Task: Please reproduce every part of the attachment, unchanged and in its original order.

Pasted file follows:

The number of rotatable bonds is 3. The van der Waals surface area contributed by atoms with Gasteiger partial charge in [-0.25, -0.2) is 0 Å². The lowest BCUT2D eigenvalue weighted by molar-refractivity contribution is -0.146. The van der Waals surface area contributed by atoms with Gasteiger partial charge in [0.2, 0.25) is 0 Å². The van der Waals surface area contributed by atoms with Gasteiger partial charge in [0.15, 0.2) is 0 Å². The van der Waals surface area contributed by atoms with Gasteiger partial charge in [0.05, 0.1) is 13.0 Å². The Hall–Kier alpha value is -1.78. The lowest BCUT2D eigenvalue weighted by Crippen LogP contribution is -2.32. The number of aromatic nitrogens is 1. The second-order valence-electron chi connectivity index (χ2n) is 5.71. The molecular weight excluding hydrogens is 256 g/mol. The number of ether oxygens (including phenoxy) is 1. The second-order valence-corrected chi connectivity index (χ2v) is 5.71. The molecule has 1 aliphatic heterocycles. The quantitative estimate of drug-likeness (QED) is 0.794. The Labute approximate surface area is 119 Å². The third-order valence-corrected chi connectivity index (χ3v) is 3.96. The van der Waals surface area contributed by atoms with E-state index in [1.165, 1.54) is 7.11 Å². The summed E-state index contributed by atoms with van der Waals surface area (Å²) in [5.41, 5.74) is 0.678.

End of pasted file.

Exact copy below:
The number of rotatable bonds is 3. The van der Waals surface area contributed by atoms with Gasteiger partial charge in [-0.25, -0.2) is 0 Å². The lowest BCUT2D eigenvalue weighted by molar-refractivity contribution is -0.146. The van der Waals surface area contributed by atoms with Gasteiger partial charge in [0.2, 0.25) is 0 Å². The van der Waals surface area contributed by atoms with Gasteiger partial charge in [0.15, 0.2) is 0 Å². The van der Waals surface area contributed by atoms with Gasteiger partial charge in [0.05, 0.1) is 13.0 Å². The Hall–Kier alpha value is -1.78. The lowest BCUT2D eigenvalue weighted by Crippen LogP contribution is -2.32. The number of aromatic nitrogens is 1. The second-order valence-electron chi connectivity index (χ2n) is 5.71. The molecular weight excluding hydrogens is 256 g/mol. The number of ether oxygens (including phenoxy) is 1. The second-order valence-corrected chi connectivity index (χ2v) is 5.71. The molecule has 1 aliphatic heterocycles. The quantitative estimate of drug-likeness (QED) is 0.794. The Labute approximate surface area is 119 Å². The third-order valence-corrected chi connectivity index (χ3v) is 3.96. The van der Waals surface area contributed by atoms with E-state index in [1.165, 1.54) is 7.11 Å². The summed E-state index contributed by atoms with van der Waals surface area (Å²) in [5.41, 5.74) is 0.678.